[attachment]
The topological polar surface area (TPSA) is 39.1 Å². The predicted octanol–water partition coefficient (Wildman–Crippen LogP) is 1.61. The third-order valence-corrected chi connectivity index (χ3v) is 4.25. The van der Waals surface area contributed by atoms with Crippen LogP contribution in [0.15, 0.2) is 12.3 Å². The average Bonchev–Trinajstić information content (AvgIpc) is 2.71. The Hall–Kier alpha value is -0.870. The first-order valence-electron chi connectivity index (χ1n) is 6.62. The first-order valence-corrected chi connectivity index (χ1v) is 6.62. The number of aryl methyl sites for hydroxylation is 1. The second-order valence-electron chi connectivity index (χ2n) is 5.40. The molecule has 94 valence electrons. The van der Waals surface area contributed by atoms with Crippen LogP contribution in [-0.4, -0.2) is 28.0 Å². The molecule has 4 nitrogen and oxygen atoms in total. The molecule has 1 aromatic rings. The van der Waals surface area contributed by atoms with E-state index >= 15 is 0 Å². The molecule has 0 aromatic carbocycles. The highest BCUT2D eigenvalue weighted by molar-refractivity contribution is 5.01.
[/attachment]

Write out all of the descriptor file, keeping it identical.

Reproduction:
The topological polar surface area (TPSA) is 39.1 Å². The predicted octanol–water partition coefficient (Wildman–Crippen LogP) is 1.61. The third-order valence-corrected chi connectivity index (χ3v) is 4.25. The van der Waals surface area contributed by atoms with Crippen LogP contribution in [0.15, 0.2) is 12.3 Å². The average Bonchev–Trinajstić information content (AvgIpc) is 2.71. The Hall–Kier alpha value is -0.870. The first-order valence-electron chi connectivity index (χ1n) is 6.62. The first-order valence-corrected chi connectivity index (χ1v) is 6.62. The number of aryl methyl sites for hydroxylation is 1. The second-order valence-electron chi connectivity index (χ2n) is 5.40. The molecule has 94 valence electrons. The van der Waals surface area contributed by atoms with Crippen LogP contribution in [-0.4, -0.2) is 28.0 Å². The molecule has 4 nitrogen and oxygen atoms in total. The molecule has 1 aromatic rings. The van der Waals surface area contributed by atoms with E-state index >= 15 is 0 Å². The molecule has 0 aromatic carbocycles. The highest BCUT2D eigenvalue weighted by molar-refractivity contribution is 5.01.